Marker Logo HMdb.org THE HISTORICAL
MARKER DATABASE
“Bite-Size Bits of Local, National, and Global History”
“Bite-Size Bits of Local, National, and Global History”
Near Shiloh in Hardin County, Tennessee — The American South (East South Central)
 

Surrender of the Hornets' Nest

 
 
Surrender of the Hornets' Nest Marker image. Click for full size.
Photographed By Craig Swain, March 16, 2009
1. Surrender of the Hornets' Nest Marker
Inscription.  
In the woods to the right and behind you lay the heart of the Hornets' Nest, where Union infantry and artillery held out eight hours against the Confederate tide. The Federals repulsed a series of assaults across Duncan Field (ahead) and through the adjoining woods.

Late in the day, 62 cannon commanded by Brig. Gen. Daniel Ruggles began pounding the Hornets' Nest from across the field, while Confederate infantry pressed in on the flanks. Many Federals escaped the closing trap, but more than 2,000 men under Brig. Gen. Benjamin M. Prentiss held their ground. Isolated and outnumbered, the Union defenders surrendered.

The Confederates crushed the Hornets' Nest, but the effort cost them many lives, and allowed General Grant time to consolidate his forces for a successful counterattack the next day.
 
Erected by National Park Service, U.S. Department of the Interior.
 
Topics and series. This historical marker is listed in this topic list: War, US Civil. In addition, it is included in the Former U.S. Presidents: #18 Ulysses S. Grant series list.
 
Location.
Paid Advertisement
Click on the ad for more information.
Please report objectionable advertising to the Editor.
Click or scan to see
this page online
35° 8.156′ N, 88° 20.282′ W. Marker is near Shiloh, Tennessee, in Hardin County. Marker is at the intersection of Eastern Corinth Road and Hornets Nest Loop, on the right when traveling south on Eastern Corinth Road. Located near the intersection of the "Sunken Road" and the Eastern Corinth Road in Shiloh National Military Park. Touch for map. Marker is in this post office area: Shiloh TN 38376, United States of America. Touch for directions.
 
Other nearby markers. At least 8 other markers are within walking distance of this marker. First Minnesota Light Artillery (a few steps from this marker); "Hornets Nest" (within shouting distance of this marker); 12th Iowa Infantry Regiment (within shouting distance of this marker); Impenetrable Thicket (within shouting distance of this marker); 14th Iowa Infantry Regiment (within shouting distance of this marker); Arkansas Memorial (within shouting distance of this marker); Munch's Battery (about 300 feet away, measured in a direct line); 21st Missouri Infantry (about 300 feet away). Touch for a list and map of all markers in Shiloh.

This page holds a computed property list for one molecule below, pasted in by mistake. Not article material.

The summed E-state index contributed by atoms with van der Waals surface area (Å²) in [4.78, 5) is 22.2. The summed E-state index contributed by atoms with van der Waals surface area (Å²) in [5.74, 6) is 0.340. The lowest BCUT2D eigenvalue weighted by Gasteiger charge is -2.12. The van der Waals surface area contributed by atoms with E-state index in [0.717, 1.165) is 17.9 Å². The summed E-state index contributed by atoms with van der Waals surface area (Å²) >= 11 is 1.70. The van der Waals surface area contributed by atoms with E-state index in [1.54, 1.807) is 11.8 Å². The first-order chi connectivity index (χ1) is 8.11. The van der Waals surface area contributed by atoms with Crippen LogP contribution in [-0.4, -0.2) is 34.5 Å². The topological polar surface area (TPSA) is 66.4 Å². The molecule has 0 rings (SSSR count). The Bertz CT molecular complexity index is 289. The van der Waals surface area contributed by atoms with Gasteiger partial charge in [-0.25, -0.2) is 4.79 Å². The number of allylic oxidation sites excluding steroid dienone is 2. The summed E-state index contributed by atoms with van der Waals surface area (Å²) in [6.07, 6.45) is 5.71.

More about this marker. In the center is a copy of the painting Battle of Shiloh drawn by Thure de Thulstrup, depicting action in the Hornets' Nest. Union soldiers in the Hornets' Nest successfully defended their position along the "Sunken Road" until late in the day.

In the right center is a portrait of Prentiss.
Battle Map - April 6, 1862 image. Click for full size.
Photographed By Craig Swain, March 16, 2009
2. Battle Map - April 6, 1862
The north seeking arrow points to the right of the map.
Brig. Gen. Benjamin M. Prentiss commanded the Sixth Division of the Union Army of the Tennessee at Shiloh. After his capture here, Prentiss was held prisoner of war for six months.

On the far right is a map depicting the action at this phase of the battle, titled The Hornets' Nest - April 6, 1862 - p.m. and captioned, Confederate flanking movements on the afternoon of April 6 led to the isolation and surrender of the Hornets' Nest.

At the top of the marker is a timeline showing the span of the battle, with time of the Union surrender at the Hornet's Nest indicated.
 
Surrender of the Hornets' Nest Marker image. Click for full size.
Photographed By Craig Swain, March 16, 2009
3. Surrender of the Hornets' Nest Marker
The trace of the "Sunken Road" passes beside the marker, and several regimental monuments are seen to the right. Duncan Field lies in the background to the south. In the far woodline is the location of Ruggles' massed batteries.
 
 
Credits. This page was last revised on August 2, 2020. It was originally submitted on September 27, 2009, by Craig Swain of Leesburg, Virginia. This page has been viewed 1,729 times since then and 24 times this year. Photos:   1, 2, 3. submitted on September 27, 2009, by Craig Swain of Leesburg, Virginia.

Share this page.  
Share on Tumblr
m=22774

CeraNet Cloud Computing sponsors the Historical Marker Database.
U.S. FTC REQUIRED NOTICE: This website earns income from purchases you make after using links to Amazon.com. Thank you.
Paid Advertisements
Feb. 29, 2024